September 19, 2017

Lesson #6: Passion — What Excites You?

Passion is part love, part obsession and all engrossing. A passionate life has meaning beyond punching the clock and counting the days till your next 2 week vacation.

Passion sometimes makes no sense at all. Ask someone why they are passionate about what they do and you will hear everything from:

  • I just love doing it

  • I can’t stop thinking about it

  • Life without it would be unbearable

  • I can’t remember a time I did’t do it

  • I would and do it for free

All of these feelings and attitudes mix together to form passion. But there is a catch — passion has an evil twin — lust.

Lust and Passion

Lust is intoxicating. Lust is that feeling you get when you just want more and more and more and more.

Lust leads to passion only when the right mix of ingredients are in place. Without these five ingredients, your passion is just a flirtatious romp with lust.

The 5 Simple Ingredients of Passion

I know what you are saying. How can there only be 5 ingredients for passion? Passion is so complex and layered. Like life itself, it takes on many forms, functions, nuances and even evolves over time. How can it be so simple?

Well, like most things, simple solutions are usually the most lasting and that’s the first ingredient of passion: sustained interest.

Ingredient #1 — Sustained Interest

Lust and passion differ in the duration of the affair. Lust is fleeting while passion is lasting. Lust runs hot while passion burns slow and steady. Lust wants the quick fix while passion takes its time.

If you are truly interested in something and that interest last more than one hot summer, than it’s probably a passion.

Ingredient #2 — Obsessive Practice

It’s not enough to be interested in something, you also need to practice it. Without practice, an interest is just a fascination — kind of like when you took that kayaking class. It was fun and interesting but not a passion.

If you find yourself wanting to practice more and more, learn advanced skills or just do whatever it is, it’s probably a passion.

Ingredient #3 — Determined Advocacy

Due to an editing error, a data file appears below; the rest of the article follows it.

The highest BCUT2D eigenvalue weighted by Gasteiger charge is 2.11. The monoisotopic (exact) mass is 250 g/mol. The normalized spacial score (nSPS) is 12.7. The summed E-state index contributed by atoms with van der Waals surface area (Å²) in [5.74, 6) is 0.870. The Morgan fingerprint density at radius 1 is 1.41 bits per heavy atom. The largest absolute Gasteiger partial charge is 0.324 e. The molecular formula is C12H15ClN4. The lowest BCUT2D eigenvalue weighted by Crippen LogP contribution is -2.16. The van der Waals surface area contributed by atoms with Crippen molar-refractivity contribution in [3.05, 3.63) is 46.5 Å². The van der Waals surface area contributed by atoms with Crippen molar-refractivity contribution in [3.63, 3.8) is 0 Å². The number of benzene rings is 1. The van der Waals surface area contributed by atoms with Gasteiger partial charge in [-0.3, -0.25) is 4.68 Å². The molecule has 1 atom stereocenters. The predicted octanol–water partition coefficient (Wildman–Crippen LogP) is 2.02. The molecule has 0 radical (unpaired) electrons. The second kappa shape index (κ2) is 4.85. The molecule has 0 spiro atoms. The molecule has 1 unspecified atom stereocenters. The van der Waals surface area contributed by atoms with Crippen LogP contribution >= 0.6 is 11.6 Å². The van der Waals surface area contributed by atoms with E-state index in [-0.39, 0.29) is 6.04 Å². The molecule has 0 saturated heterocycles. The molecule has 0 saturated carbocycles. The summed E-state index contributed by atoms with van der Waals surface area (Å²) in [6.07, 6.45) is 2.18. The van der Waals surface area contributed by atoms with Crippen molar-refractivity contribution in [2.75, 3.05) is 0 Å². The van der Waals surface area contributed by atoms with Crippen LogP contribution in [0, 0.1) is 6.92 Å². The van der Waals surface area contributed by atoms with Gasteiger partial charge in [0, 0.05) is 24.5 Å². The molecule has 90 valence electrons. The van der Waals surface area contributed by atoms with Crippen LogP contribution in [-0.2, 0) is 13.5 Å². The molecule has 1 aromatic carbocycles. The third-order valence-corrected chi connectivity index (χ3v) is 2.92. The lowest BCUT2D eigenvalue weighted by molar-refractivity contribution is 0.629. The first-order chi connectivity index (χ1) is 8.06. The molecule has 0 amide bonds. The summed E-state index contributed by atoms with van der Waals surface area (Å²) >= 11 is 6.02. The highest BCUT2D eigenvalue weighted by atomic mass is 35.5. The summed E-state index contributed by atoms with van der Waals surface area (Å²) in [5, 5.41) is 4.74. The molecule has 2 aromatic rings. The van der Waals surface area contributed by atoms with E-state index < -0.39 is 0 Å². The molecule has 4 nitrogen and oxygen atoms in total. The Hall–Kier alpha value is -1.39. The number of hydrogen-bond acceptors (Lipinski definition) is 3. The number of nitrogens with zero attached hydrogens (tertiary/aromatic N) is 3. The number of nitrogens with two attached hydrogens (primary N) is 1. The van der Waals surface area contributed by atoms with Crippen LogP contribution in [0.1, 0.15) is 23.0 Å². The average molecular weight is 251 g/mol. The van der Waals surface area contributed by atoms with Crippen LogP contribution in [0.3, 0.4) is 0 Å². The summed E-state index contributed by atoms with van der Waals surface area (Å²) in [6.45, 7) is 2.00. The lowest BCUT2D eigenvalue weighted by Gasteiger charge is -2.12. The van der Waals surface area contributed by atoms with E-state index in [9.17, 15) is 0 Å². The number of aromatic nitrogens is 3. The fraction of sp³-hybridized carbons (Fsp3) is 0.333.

A pursuit that is a true passion will draw you in to advocating for it. There will be an inner desire, drive and sense of mission to get everyone to be as passionate about your passion as you are.

I’m sure you have friends that try and try to get you to scrap book, play golf, sail, run or drink single malt scotch. These friends are true advocates. They want their passion to be your passion and that means they are truly passionate.

Ingredient #4 — Blind Obedience

True passion has a dark side. This dark side is the exclusion of all other options besides your passion. Just ask any Green Bay Packer Fan who dons the green and gold along with their favorite cheesehead. Those fans are passionate about Green Bay and can’t understand those odd Vikings fans.

Ingredient #5 — Scholarly Pursuit

Passion creates a deep desire, an almost fanatical drive, to learn as much as you can about your passion. Scholarly may not be the proper term for all passions but there is a certain dedication to the art and craft (even being a Green Bay fan. Just look at cheesehead TV ) of your passion by being a dedicated scholar.

Scholarly pursuit goes beyond learning the techniques. True passion elicits a level of research that goes beyond the basics. It’s the almost encyclopedic knowledge of the subject and the pursuit of the most trivial detail just so you can know all there is to know.

Finding Your True Passion

So now we know the 5 ingredients of passion. The next step is to find out what in your life mixes these ingredients up to form your passion.

Finding your passion is actually not that easy. Sure, you may have some (or maybe its just lust) but your true passion, the one you really want to pursue, is most likely hidden — waiting for you to find it.

Passions can be confused with our societal duty. You have probably heard them all: Go to school. Get a job. Find a mate. Have a couple of kids. Go to the PTA meetings. Take your 2 week vacation. Retire. Move to Florida. Play Bocci Ball. Die.

Well, okay, I’m making it sound bad for dramatic effect but you get the idea. Where’s the passion in doing what everyone else is doing?

Finding your true passion requires breaking the mold and really examining your life to see what excites you. Below are five steps that helped me find my true passion.